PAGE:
The duo behind hit musical productions, including “Mozart!” “Elisabeth,” “Marie Antoinette” and “Rebecca,” recently visited Korea.
They made the announcement about their new musical at a press event held Monday at The Shilla Seoul. The musical will have its world premiere here, as it is being created at the request of a Korean musical company. The interview was translated from German to Korean.
|Lyricist Michael Kunze (left) and composer Sylvester Levay speak at a press event Monday at The Shilla Seoul. (EMK Musical Company)|
“The Beethoven we want to show you is not a hero. He is an average man in his 30s who finds it hard to fit into society,” Kunze said, explaining that the production will be set around the time when Beethoven lost his hearing.
After trying to kill himself, the musician meets the love of his life, who is addressed as “immortal beloved.” Her identity has not been revealed, but she is believed to be Viennese aristocrat Antonie Brentano.
“Beethoven overcomes his depressing life and realizes his value through love. He realizes that applause does not matter anymore. The most important thing for him is to listen to himself, which eventually leads to greater musical achievement,” the Prague-born lyricist said.
|Musical “Beethoven” (working title) will have its world premiere in Korea in 2021. (EMK Musical Company)|
At the press event, two numbers of the upcoming production were revealed. One of them was inspired by Beethoven’s “Ever Thine, Ever Mine, Ever Ours” love letter.
“This time, I am working on the music based on compositions written by Beethoven. The work process requires extra carefulness, as the original works are such masterpieces. I am trying to integrate his music with my musical world,” Levay said, adding he expects the musical to include 35 to 40 numbers.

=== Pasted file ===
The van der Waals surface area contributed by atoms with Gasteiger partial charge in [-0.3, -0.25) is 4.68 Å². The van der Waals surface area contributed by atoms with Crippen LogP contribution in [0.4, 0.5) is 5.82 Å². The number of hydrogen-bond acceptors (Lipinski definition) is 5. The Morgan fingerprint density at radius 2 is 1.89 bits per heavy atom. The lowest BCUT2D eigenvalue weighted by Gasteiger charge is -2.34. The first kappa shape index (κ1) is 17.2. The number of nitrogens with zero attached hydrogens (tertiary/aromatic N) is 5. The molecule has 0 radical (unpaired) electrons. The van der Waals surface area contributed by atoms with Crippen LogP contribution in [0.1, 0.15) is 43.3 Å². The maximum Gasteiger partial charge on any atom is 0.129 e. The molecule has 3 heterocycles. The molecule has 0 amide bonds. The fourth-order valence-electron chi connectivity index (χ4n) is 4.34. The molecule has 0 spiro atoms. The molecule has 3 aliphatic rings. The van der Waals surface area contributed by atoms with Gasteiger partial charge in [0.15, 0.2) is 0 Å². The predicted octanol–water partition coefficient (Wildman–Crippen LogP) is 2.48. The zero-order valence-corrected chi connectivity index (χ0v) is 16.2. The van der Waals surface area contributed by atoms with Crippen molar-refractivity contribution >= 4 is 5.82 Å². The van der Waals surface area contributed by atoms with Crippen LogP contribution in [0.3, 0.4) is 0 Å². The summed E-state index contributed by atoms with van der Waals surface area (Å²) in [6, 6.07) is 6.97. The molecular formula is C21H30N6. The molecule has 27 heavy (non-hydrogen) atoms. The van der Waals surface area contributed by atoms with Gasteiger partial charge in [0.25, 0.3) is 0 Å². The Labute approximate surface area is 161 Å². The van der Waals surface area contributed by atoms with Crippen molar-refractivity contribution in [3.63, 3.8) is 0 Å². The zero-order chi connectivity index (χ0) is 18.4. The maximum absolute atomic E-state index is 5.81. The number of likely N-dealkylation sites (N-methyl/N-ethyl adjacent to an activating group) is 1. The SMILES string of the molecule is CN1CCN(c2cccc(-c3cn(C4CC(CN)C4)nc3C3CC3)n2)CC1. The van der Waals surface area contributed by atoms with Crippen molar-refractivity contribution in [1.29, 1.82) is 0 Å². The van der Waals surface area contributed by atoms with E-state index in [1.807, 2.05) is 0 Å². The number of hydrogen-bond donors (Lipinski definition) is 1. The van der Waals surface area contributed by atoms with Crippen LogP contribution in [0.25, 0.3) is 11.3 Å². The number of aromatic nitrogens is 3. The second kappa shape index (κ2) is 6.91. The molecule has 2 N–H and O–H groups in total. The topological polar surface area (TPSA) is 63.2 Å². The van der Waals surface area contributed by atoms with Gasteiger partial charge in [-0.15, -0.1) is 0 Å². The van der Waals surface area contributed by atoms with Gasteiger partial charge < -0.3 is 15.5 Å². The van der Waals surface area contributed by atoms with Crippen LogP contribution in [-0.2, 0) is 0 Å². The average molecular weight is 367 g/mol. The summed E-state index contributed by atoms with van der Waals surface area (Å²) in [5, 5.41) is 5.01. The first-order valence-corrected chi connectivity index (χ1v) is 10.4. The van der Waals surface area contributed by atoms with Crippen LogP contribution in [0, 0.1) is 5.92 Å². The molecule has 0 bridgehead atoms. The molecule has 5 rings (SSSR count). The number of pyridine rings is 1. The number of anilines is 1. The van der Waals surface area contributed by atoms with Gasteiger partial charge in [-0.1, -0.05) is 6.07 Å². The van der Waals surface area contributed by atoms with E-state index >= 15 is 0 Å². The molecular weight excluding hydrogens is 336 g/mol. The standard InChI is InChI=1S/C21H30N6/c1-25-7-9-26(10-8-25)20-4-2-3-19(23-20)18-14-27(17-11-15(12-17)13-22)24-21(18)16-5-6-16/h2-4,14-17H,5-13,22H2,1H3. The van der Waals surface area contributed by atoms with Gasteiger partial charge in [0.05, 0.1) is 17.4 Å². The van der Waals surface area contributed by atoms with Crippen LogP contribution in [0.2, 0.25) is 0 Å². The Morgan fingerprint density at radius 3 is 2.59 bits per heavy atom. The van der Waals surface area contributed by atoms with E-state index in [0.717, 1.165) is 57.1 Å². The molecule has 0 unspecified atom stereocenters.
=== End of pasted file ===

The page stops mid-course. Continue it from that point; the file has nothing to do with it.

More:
Though 2020 marks the 250th anniversary of Beethoven’s birth, the producers say it will be hard for the musical to be staged next year, as there is not enough time.
“Moreover, this production is not about commemorating Beethoven, rather it is about the life that he had to live. It would not even have to be about Beethoven as long as other figures had a story worth telling,” Kunze said.
It is not the first time the duo has come up with a production based on a real person. They have conceived productions inspired by figures such as Mozart and Marie Antoinette.
“Historic figures have their own dramatic elements. In the end, what we want to deliver is the stories of this era -- the human ego, self-realization, freedom and the thirst for emancipation -- what everyone can empathize with. The historical figures are an example that the audience can relate to,” Kunze said.
The two artists first met in the pop music industry 40 years ago. “We have a chemistry that cannot be put into words. Our partnership is based on the desire to create, and friendship. Cooperation requires respect and honesty, as we have to exchange opinions sufficiently,” Levay said.
“Now that we have worked with each other for a long time, we do not need to speak to deliver our thoughts. It is not like there is a secret key for those 40 years, it is just about friendship, respect and trust,” the Hungary-born composer said.
The upcoming production “Beethoven” (working title) is being created and distributed by EMK Musical Company. It is set to be staged in 2021, though the exact schedule has not been revealed yet. It will be EMK Musical Company’s fourth original production, following “Mata Hari,” “The Man who Laughs” and “Excalibur.”
By Im Eun-byel (email@example.com)